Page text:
The behavior of a complex system can be explored if the system can be described by a set of equations or, alternatively, a computer program that provides a set of rules that, given the current state of the system, projects what the state of the system (and its outputs) will be a small step of time in the future. This new system state, and the same fixed rules, are then used to calculate the next state of the system. This recursive process is simply repeated over and over; this way the model works its way from some initial starting point forward, off into the future, one little time step at a time. A bit like an inch worm.
Classical calculus assumes that each time step is infinitely small. This enables mathematicians to deploy some wonderful analytical tricks as long as the model is rather simple. Methods devised to be implemented on digital computers can handle more complex models. They use finite time steps that feed the results from calculations at the last time step back into the underlying transformational rules to obtain the results for the next time step. These calculations are typically repeated for many tiny time steps (hundreds, thousands, or more) to map out the behavior of the model system through time. Large, fast computers can implement more complex models and take more, smaller steps. The ongoing quest for ever bigger and faster computers is driven, in part, by the practical needs of certain models. For instance, models used for weather prediction and understanding the evolution of the climate are limited by the power of current computers. Predicting the future performance of economies is another practical problem with a lot of similarities to weather prediction.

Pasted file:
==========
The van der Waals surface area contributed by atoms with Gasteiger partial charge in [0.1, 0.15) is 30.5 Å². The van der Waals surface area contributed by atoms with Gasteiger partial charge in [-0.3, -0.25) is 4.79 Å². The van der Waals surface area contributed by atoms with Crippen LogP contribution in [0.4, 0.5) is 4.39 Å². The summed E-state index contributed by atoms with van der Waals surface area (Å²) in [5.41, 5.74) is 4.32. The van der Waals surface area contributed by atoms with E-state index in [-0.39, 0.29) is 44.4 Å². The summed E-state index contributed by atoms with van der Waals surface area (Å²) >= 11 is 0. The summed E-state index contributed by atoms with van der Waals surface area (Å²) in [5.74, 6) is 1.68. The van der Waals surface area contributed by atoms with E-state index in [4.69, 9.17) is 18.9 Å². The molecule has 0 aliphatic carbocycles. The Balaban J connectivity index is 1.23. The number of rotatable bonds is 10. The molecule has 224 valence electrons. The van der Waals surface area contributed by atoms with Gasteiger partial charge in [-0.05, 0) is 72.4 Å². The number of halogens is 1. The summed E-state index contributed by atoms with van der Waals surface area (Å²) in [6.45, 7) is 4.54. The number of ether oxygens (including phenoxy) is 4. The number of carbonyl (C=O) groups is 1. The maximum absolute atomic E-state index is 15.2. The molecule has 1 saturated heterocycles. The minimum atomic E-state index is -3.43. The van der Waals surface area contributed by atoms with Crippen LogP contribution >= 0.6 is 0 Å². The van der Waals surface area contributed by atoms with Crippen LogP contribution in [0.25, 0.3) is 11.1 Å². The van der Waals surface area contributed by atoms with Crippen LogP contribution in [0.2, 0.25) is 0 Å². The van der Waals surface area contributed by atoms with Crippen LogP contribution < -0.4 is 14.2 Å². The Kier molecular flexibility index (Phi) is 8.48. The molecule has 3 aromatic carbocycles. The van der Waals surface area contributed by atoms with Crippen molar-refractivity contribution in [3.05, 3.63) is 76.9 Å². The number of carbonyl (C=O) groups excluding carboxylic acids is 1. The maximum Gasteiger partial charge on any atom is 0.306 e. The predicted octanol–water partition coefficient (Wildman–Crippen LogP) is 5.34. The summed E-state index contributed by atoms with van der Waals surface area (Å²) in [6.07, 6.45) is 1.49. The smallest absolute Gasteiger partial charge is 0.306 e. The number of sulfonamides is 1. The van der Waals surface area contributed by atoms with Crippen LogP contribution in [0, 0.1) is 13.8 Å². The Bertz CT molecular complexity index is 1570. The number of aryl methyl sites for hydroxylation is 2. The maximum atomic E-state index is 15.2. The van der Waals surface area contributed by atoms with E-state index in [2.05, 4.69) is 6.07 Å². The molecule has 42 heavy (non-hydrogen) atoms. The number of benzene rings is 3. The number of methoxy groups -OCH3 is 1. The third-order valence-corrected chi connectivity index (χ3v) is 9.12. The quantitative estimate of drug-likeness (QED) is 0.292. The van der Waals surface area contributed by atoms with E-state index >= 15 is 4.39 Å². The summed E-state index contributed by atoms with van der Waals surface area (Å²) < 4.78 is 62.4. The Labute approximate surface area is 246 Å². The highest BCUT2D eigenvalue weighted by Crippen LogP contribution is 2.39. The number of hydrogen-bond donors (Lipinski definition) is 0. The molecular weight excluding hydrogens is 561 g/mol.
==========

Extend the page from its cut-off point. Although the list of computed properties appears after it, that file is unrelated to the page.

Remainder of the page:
Given a set of fixed rules, these rules will determine the unique output the modeled system will produce, off into the future, given any particular initial conditions at the start time (t = 0) and the value of the parameters (coefficients) applied to the rules. If you run the same model again, with the same initial conditions and model parameters, you will always get the same identical result. That is, unless you deliberately introduce random variation into your model or unless your system includes the possibility of chaotic dynamics!